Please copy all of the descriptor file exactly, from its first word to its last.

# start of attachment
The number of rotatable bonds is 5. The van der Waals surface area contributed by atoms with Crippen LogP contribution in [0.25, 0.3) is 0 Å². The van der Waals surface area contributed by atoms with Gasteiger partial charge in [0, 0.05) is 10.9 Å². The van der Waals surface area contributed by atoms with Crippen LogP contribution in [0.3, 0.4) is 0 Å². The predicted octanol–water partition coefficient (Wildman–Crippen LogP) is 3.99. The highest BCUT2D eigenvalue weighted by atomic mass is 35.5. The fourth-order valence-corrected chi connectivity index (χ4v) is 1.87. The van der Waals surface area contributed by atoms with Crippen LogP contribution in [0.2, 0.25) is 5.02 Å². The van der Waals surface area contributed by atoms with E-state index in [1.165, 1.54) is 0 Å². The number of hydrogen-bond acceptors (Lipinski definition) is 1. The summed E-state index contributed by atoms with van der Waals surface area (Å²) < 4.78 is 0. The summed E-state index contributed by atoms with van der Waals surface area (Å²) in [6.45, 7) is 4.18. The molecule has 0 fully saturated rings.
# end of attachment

The number of rotatable bonds is 5. The van der Waals surface area contributed by atoms with Crippen LogP contribution in [0.25, 0.3) is 0 Å². The van der Waals surface area contributed by atoms with Gasteiger partial charge in [0, 0.05) is 10.9 Å². The van der Waals surface area contributed by atoms with Crippen LogP contribution in [0.3, 0.4) is 0 Å². The predicted octanol–water partition coefficient (Wildman–Crippen LogP) is 3.99. The highest BCUT2D eigenvalue weighted by atomic mass is 35.5. The fourth-order valence-corrected chi connectivity index (χ4v) is 1.87. The van der Waals surface area contributed by atoms with Crippen LogP contribution in [0.2, 0.25) is 5.02 Å². The van der Waals surface area contributed by atoms with E-state index in [1.165, 1.54) is 0 Å². The number of hydrogen-bond acceptors (Lipinski definition) is 1. The summed E-state index contributed by atoms with van der Waals surface area (Å²) < 4.78 is 0. The summed E-state index contributed by atoms with van der Waals surface area (Å²) in [6.45, 7) is 4.18. The molecule has 0 fully saturated rings.